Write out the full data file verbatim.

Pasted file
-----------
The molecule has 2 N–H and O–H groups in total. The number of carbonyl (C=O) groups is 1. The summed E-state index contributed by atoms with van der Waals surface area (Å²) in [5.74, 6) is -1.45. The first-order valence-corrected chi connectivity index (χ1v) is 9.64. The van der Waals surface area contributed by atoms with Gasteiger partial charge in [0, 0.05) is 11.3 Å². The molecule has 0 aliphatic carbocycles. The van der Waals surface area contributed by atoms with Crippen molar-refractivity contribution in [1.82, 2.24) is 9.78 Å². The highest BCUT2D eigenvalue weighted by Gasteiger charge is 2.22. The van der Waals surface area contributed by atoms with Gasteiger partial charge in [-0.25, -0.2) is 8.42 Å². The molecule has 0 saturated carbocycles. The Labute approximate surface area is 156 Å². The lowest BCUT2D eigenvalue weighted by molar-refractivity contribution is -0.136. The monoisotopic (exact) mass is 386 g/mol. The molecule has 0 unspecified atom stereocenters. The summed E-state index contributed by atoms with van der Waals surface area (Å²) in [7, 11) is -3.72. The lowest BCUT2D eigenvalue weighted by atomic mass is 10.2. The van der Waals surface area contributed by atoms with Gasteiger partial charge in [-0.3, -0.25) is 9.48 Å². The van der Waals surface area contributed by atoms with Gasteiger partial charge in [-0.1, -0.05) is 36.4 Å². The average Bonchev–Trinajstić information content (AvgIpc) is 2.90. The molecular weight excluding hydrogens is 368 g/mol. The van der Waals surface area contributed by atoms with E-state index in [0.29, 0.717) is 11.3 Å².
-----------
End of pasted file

The molecule has 2 N–H and O–H groups in total. The number of carbonyl (C=O) groups is 1. The summed E-state index contributed by atoms with van der Waals surface area (Å²) in [5.74, 6) is -1.45. The first-order valence-corrected chi connectivity index (χ1v) is 9.64. The van der Waals surface area contributed by atoms with Gasteiger partial charge in [0, 0.05) is 11.3 Å². The molecule has 0 aliphatic carbocycles. The van der Waals surface area contributed by atoms with Crippen molar-refractivity contribution in [1.82, 2.24) is 9.78 Å². The highest BCUT2D eigenvalue weighted by Gasteiger charge is 2.22. The van der Waals surface area contributed by atoms with Gasteiger partial charge in [-0.25, -0.2) is 8.42 Å². The molecule has 0 saturated carbocycles. The Labute approximate surface area is 156 Å². The lowest BCUT2D eigenvalue weighted by molar-refractivity contribution is -0.136. The monoisotopic (exact) mass is 386 g/mol. The molecule has 0 unspecified atom stereocenters. The summed E-state index contributed by atoms with van der Waals surface area (Å²) in [7, 11) is -3.72. The lowest BCUT2D eigenvalue weighted by atomic mass is 10.2. The van der Waals surface area contributed by atoms with Gasteiger partial charge in [-0.3, -0.25) is 9.48 Å². The van der Waals surface area contributed by atoms with Gasteiger partial charge in [-0.1, -0.05) is 36.4 Å². The average Bonchev–Trinajstić information content (AvgIpc) is 2.90. The molecular weight excluding hydrogens is 368 g/mol. The van der Waals surface area contributed by atoms with E-state index in [0.29, 0.717) is 11.3 Å².